Science //

Honey Badgers

Their punishment must be more severe! Lane Sainty explores a frightfully fearless animal

Source: National Geographic
Source: National Geographic

The honey badger was catapulted to unlikely Internet stardom in 2011 when a dubbed video titled ‘The Crazy Nastyass Honey Badger’ was uploaded to YouTube. Originally National Geographic footage, the video (which is nearing 50 million views) raised awareness of the reckless lifestyle being carried out by honey badgers all over Africa, the Middle East and Southern Asia.

It shows a honey badger destroying a beehive and killing several cobras while a flamboyant recorded voice proclaims that the honey badger ‘don’t care’, ‘don’t give a shit’ and ‘takes what it wants’. It may disturb you to realise that the claims made in the voice over are only slightly exaggerated, and that despite the deceptive name, the honey badger is anything but sweet. In fact, the ‘honey’ reference derives from a bloodthirsty tendency to destroy beehives in search of larvae to eat.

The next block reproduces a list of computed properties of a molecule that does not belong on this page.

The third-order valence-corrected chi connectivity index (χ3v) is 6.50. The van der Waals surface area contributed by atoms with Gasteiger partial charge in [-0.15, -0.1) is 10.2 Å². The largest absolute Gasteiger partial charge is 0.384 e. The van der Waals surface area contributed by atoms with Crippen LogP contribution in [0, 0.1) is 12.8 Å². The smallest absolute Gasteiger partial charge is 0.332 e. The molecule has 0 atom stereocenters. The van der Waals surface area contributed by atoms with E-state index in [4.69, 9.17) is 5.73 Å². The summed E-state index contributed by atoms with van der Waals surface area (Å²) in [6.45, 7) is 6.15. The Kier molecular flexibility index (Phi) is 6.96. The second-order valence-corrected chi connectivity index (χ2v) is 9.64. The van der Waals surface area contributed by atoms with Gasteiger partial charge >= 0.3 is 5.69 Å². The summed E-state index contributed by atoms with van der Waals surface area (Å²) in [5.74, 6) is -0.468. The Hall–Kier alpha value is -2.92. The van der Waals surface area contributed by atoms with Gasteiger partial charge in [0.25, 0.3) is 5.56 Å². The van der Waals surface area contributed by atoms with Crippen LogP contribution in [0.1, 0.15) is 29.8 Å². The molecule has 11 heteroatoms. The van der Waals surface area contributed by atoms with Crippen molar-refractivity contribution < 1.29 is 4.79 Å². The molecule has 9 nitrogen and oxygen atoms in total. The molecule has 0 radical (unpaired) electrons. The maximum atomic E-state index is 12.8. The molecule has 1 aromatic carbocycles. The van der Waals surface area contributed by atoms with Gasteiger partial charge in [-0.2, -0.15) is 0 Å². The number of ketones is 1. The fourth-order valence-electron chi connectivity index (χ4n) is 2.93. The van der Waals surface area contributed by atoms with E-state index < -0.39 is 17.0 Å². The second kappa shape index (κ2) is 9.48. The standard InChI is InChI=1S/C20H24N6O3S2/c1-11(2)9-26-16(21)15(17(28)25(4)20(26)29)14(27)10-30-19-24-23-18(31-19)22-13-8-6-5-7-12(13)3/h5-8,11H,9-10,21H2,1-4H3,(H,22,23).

However, larvae is not the only thing consumed by the fearsome honey badger. Practically an antonym for ‘fussy eater’, the honey badger has been known to chow down on venomous cobras, turtle shells and even human corpses. Not one to waste food, the honey badger eats every part of its prey, including bones, beaks, feathers, wings and skin.

Casually snacking on snake. The honey badger is conveniently immune to snake venom, but it’s unlikely to fear anything anyway. Source: National Geographic

The thick skin of the honey badger is impervious to bee stings, snake venom and, according to Wikipedia, ‘several machete blows’.  It is also very loose, allowing the honey badger to move around easily if caught by a larger animal.

While the appetite, skin and strong jaw of the honey badger already paint a formidable picture, the scariest thing about this animal is by far its attitude. As claimed in the YouTube video, ‘the honey badger just doesn’t give a shit’. The frequent attacks on animals far larger, stronger and more poisonous than the honey badger itself show that they are either plain dumb or literally fearless. And considering they are one of the only animals known to use tools in order to complete tasks, I’m guessing it’s not the former.